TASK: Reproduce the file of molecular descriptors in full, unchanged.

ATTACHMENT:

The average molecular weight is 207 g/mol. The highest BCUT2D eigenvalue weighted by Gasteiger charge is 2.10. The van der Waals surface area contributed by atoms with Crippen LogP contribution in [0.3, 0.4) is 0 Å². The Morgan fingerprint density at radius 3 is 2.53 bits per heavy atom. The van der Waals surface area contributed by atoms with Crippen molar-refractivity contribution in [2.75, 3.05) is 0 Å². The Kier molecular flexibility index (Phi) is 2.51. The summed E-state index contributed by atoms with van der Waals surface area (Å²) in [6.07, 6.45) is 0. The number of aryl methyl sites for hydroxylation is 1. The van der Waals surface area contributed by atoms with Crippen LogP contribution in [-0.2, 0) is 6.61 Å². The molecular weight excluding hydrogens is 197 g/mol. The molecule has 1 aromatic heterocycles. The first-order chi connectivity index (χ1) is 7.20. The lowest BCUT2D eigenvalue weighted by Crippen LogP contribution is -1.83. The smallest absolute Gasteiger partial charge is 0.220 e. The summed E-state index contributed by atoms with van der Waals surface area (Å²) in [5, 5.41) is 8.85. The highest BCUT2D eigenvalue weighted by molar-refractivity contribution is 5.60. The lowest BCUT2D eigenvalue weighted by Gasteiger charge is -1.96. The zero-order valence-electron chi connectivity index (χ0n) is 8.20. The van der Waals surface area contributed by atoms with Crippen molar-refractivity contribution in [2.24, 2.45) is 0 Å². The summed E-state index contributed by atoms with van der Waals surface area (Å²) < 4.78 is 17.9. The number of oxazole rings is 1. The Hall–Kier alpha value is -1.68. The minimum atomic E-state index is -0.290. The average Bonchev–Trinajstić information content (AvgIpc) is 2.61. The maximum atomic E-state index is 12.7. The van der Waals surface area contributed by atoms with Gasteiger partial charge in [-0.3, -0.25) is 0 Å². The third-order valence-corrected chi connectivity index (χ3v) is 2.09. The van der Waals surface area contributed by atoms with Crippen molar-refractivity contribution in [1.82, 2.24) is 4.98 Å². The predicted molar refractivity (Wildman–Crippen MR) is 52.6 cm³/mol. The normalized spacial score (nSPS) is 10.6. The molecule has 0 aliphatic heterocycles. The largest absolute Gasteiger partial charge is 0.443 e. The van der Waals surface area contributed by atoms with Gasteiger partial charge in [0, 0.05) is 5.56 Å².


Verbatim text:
The average molecular weight is 207 g/mol. The highest BCUT2D eigenvalue weighted by Gasteiger charge is 2.10. The van der Waals surface area contributed by atoms with Crippen LogP contribution in [0.3, 0.4) is 0 Å². The Morgan fingerprint density at radius 3 is 2.53 bits per heavy atom. The van der Waals surface area contributed by atoms with Crippen molar-refractivity contribution in [2.75, 3.05) is 0 Å². The Kier molecular flexibility index (Phi) is 2.51. The summed E-state index contributed by atoms with van der Waals surface area (Å²) in [6.07, 6.45) is 0. The number of aryl methyl sites for hydroxylation is 1. The van der Waals surface area contributed by atoms with Crippen LogP contribution in [-0.2, 0) is 6.61 Å². The molecular weight excluding hydrogens is 197 g/mol. The molecule has 1 aromatic heterocycles. The first-order chi connectivity index (χ1) is 7.20. The lowest BCUT2D eigenvalue weighted by Crippen LogP contribution is -1.83. The smallest absolute Gasteiger partial charge is 0.220 e. The summed E-state index contributed by atoms with van der Waals surface area (Å²) in [5, 5.41) is 8.85. The highest BCUT2D eigenvalue weighted by molar-refractivity contribution is 5.60. The lowest BCUT2D eigenvalue weighted by Gasteiger charge is -1.96. The zero-order valence-electron chi connectivity index (χ0n) is 8.20. The van der Waals surface area contributed by atoms with Crippen molar-refractivity contribution in [2.24, 2.45) is 0 Å². The summed E-state index contributed by atoms with van der Waals surface area (Å²) < 4.78 is 17.9. The number of oxazole rings is 1. The Hall–Kier alpha value is -1.68. The minimum atomic E-state index is -0.290. The average Bonchev–Trinajstić information content (AvgIpc) is 2.61. The maximum atomic E-state index is 12.7. The van der Waals surface area contributed by atoms with Gasteiger partial charge in [-0.3, -0.25) is 0 Å². The third-order valence-corrected chi connectivity index (χ3v) is 2.09. The van der Waals surface area contributed by atoms with Crippen molar-refractivity contribution in [1.82, 2.24) is 4.98 Å². The predicted molar refractivity (Wildman–Crippen MR) is 52.6 cm³/mol. The normalized spacial score (nSPS) is 10.6. The molecule has 0 aliphatic heterocycles. The largest absolute Gasteiger partial charge is 0.443 e. The van der Waals surface area contributed by atoms with Gasteiger partial charge in [0, 0.05) is 5.56 Å².